Skyler Simpkins ’23
I think all of us can agree that working out is generally a good thing. Taking the opportunity to improve yourself is almost universally the right choice. Inspiration to hit the gym can manifest itself in several different ways: a better appearance, a healthier physique, or just to give your mind some much-needed alone time. Most of the reasons for working out are adequate and good for both the mind and body, but it is the vicious cycle one enters themselves into once getting entrenched in the rush.
After working out, the rush of endorphins makes most of us feel good. When working out for prolonged periods of time, we will become dependent upon this feeling, pushing us to work out every day. Exercising consistently is a good thing, but dependence upon a feeling emoted by working out is quite the contrary. Intrinsic motivation should be the motivator for putting on the cardio YouTube video and following it five days a week, rather than endogenous opioids. While this cycle is dangerous, I believe the much worse cycle related to athleticism is the one extrinsic motivation begs.
Above I described a multitude of different inspirations to begin your journey to a better physique, and they are all valid in the sense that they begin you on that journey; but when you are extrinsically motivated by what others think of you or how you feel looking in the mirror, you run the risk of joining a cyclical mechanism of guilt. You work out, look in the mirror, and feel good about your progress, then one day you skip the workout or eat that extra cookie. When you look in the mirror after that singular cheat day, you will see new imperfections, more fat, less tone, and that guilt will practically eat you alive. This is incredibly dangerous and where the paradox of athleticism plays its ace. Your happiness becomes based on the image in the mirror the next day instead of purely being healthier. As anyone could imagine, this is not ideal and should be avoided at all costs – but how do you do this? I believe the answer lies within your motivations; if you center your emotions on what is intrinsically beneficially instead of extrinsically rewarded, you can avoid the guilt cycle.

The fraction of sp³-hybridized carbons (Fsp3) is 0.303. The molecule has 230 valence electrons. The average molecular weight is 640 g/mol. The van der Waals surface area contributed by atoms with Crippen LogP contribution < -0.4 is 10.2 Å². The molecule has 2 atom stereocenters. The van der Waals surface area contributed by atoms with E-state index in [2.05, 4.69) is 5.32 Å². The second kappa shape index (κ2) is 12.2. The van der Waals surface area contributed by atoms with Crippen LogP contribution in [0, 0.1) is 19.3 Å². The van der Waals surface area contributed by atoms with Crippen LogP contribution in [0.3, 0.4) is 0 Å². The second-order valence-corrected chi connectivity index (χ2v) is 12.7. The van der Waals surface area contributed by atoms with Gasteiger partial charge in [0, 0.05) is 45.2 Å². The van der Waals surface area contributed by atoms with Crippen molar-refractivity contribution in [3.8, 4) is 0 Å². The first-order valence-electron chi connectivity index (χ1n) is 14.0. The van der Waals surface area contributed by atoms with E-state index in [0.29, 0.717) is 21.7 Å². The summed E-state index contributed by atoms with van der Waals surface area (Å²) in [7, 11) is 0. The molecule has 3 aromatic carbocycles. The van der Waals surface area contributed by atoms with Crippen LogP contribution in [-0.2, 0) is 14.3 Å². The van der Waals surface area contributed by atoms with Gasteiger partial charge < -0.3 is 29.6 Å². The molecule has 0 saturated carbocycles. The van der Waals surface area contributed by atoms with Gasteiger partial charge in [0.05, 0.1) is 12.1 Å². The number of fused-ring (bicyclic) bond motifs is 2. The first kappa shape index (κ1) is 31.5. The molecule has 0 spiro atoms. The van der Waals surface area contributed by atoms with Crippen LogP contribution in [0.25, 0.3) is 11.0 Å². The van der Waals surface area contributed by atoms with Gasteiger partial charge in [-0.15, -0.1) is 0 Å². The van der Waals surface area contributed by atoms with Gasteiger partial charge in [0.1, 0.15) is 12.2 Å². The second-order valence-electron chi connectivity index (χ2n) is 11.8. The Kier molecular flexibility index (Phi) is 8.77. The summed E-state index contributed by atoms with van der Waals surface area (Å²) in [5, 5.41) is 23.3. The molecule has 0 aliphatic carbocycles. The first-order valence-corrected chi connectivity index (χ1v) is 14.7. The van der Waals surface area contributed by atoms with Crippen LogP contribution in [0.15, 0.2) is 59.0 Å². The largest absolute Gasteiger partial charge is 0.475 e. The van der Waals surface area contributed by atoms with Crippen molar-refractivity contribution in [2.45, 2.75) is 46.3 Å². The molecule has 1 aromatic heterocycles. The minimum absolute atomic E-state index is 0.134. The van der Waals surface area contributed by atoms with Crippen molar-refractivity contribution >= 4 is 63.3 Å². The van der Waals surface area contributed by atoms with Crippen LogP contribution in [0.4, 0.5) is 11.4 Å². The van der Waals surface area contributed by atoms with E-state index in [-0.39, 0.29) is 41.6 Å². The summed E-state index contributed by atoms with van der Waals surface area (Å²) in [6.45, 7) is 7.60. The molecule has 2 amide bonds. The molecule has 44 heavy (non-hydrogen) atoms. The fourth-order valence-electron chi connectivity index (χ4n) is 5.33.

Intrinsic motivations have continually been proven to be more beneficial overall to goals set for all age groups. If you are extrinsically motivated and fail, you will be much more likely to quit. If you are encapsulated within the guilt cycle, you will continually fail every day which will corrupt and destroy any semblance of mental health you once cherished. To avoid all of this negativity, you must be intrinsically motivated when you begin something, especially working out. Instead of being motivated by what others want you to be, think instead about what is the healthiest version of you that still makes you happy. Whoever that person is is perfect and always remember that. Your opinion is the only one that matters when it comes to your appearance, and if you follow your opinion instead of societal archetypes, you are the brave one.